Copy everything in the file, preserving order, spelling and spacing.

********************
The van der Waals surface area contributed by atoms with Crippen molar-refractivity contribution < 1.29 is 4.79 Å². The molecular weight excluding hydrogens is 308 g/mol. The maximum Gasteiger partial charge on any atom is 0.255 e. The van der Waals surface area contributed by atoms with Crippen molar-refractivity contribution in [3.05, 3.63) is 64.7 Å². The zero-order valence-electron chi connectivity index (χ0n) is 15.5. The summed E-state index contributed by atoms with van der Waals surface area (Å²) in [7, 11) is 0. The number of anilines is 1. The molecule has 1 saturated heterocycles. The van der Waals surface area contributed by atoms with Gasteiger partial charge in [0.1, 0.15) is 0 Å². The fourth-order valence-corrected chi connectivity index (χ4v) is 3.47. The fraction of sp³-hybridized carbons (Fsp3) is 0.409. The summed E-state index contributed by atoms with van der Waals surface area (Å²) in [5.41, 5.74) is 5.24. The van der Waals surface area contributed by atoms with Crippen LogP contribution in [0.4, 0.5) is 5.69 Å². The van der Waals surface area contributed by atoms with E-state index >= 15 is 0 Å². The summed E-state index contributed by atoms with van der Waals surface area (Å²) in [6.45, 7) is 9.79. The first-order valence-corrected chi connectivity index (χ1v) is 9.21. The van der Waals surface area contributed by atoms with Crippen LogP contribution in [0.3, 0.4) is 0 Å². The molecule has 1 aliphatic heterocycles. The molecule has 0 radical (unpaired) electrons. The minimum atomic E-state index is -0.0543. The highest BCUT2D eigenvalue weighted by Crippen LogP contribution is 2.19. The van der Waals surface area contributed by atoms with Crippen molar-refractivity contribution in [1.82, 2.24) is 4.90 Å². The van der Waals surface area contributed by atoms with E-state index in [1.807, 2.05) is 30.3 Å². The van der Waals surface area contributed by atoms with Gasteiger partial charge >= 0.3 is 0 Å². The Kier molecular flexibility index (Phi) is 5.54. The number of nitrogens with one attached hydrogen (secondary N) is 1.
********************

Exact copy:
The van der Waals surface area contributed by atoms with Crippen molar-refractivity contribution < 1.29 is 4.79 Å². The molecular weight excluding hydrogens is 308 g/mol. The maximum Gasteiger partial charge on any atom is 0.255 e. The van der Waals surface area contributed by atoms with Crippen molar-refractivity contribution in [3.05, 3.63) is 64.7 Å². The zero-order valence-electron chi connectivity index (χ0n) is 15.5. The summed E-state index contributed by atoms with van der Waals surface area (Å²) in [7, 11) is 0. The number of anilines is 1. The molecule has 1 saturated heterocycles. The van der Waals surface area contributed by atoms with Gasteiger partial charge in [0.1, 0.15) is 0 Å². The fourth-order valence-corrected chi connectivity index (χ4v) is 3.47. The fraction of sp³-hybridized carbons (Fsp3) is 0.409. The summed E-state index contributed by atoms with van der Waals surface area (Å²) in [5.41, 5.74) is 5.24. The van der Waals surface area contributed by atoms with Crippen LogP contribution in [0.4, 0.5) is 5.69 Å². The van der Waals surface area contributed by atoms with E-state index >= 15 is 0 Å². The summed E-state index contributed by atoms with van der Waals surface area (Å²) in [6.45, 7) is 9.79. The first-order valence-corrected chi connectivity index (χ1v) is 9.21. The van der Waals surface area contributed by atoms with Crippen LogP contribution in [0.3, 0.4) is 0 Å². The molecule has 1 aliphatic heterocycles. The molecule has 0 radical (unpaired) electrons. The minimum atomic E-state index is -0.0543. The highest BCUT2D eigenvalue weighted by Crippen LogP contribution is 2.19. The van der Waals surface area contributed by atoms with Crippen molar-refractivity contribution in [1.82, 2.24) is 4.90 Å². The van der Waals surface area contributed by atoms with E-state index in [1.807, 2.05) is 30.3 Å². The van der Waals surface area contributed by atoms with Gasteiger partial charge >= 0.3 is 0 Å². The Kier molecular flexibility index (Phi) is 5.54. The number of nitrogens with one attached hydrogen (secondary N) is 1.